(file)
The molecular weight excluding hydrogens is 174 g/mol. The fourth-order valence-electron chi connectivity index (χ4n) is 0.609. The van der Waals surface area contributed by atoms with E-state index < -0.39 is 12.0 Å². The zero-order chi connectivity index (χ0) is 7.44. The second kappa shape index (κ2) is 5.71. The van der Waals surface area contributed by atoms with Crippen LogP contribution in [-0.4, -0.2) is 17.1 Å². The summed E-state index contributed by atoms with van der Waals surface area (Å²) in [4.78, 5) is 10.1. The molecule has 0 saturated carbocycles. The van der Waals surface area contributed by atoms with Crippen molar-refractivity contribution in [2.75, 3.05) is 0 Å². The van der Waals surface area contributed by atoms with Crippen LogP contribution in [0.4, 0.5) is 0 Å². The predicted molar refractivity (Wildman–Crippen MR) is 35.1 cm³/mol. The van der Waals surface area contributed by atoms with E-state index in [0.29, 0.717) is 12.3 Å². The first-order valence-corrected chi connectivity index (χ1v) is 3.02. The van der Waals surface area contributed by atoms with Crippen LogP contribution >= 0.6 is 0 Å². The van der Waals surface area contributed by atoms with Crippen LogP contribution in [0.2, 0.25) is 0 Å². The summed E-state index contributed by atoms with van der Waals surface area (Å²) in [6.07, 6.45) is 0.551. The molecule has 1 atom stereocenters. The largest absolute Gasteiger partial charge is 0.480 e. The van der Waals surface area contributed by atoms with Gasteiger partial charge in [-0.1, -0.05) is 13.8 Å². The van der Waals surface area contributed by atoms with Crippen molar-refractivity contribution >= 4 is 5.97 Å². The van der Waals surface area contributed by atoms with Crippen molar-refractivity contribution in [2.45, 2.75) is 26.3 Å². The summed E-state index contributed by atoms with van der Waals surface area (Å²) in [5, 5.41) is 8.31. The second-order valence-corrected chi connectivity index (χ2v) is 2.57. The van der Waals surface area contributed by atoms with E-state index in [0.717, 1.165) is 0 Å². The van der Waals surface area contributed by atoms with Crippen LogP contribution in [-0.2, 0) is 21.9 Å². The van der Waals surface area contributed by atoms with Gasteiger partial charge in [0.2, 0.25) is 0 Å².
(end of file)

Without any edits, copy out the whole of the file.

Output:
The molecular weight excluding hydrogens is 174 g/mol. The fourth-order valence-electron chi connectivity index (χ4n) is 0.609. The van der Waals surface area contributed by atoms with E-state index < -0.39 is 12.0 Å². The zero-order chi connectivity index (χ0) is 7.44. The second kappa shape index (κ2) is 5.71. The van der Waals surface area contributed by atoms with Crippen LogP contribution in [-0.4, -0.2) is 17.1 Å². The summed E-state index contributed by atoms with van der Waals surface area (Å²) in [4.78, 5) is 10.1. The molecule has 0 saturated carbocycles. The van der Waals surface area contributed by atoms with Crippen molar-refractivity contribution in [2.75, 3.05) is 0 Å². The van der Waals surface area contributed by atoms with Crippen LogP contribution in [0.4, 0.5) is 0 Å². The predicted molar refractivity (Wildman–Crippen MR) is 35.1 cm³/mol. The van der Waals surface area contributed by atoms with E-state index in [0.29, 0.717) is 12.3 Å². The first-order valence-corrected chi connectivity index (χ1v) is 3.02. The van der Waals surface area contributed by atoms with Crippen LogP contribution >= 0.6 is 0 Å². The van der Waals surface area contributed by atoms with Crippen LogP contribution in [0.2, 0.25) is 0 Å². The summed E-state index contributed by atoms with van der Waals surface area (Å²) in [6.07, 6.45) is 0.551. The molecule has 1 atom stereocenters. The largest absolute Gasteiger partial charge is 0.480 e. The van der Waals surface area contributed by atoms with Gasteiger partial charge in [-0.1, -0.05) is 13.8 Å². The van der Waals surface area contributed by atoms with Crippen molar-refractivity contribution >= 4 is 5.97 Å². The van der Waals surface area contributed by atoms with Crippen molar-refractivity contribution in [2.45, 2.75) is 26.3 Å². The summed E-state index contributed by atoms with van der Waals surface area (Å²) in [5, 5.41) is 8.31. The second-order valence-corrected chi connectivity index (χ2v) is 2.57. The van der Waals surface area contributed by atoms with E-state index in [0.717, 1.165) is 0 Å². The van der Waals surface area contributed by atoms with Crippen LogP contribution in [-0.2, 0) is 21.9 Å². The van der Waals surface area contributed by atoms with Gasteiger partial charge in [0.2, 0.25) is 0 Å².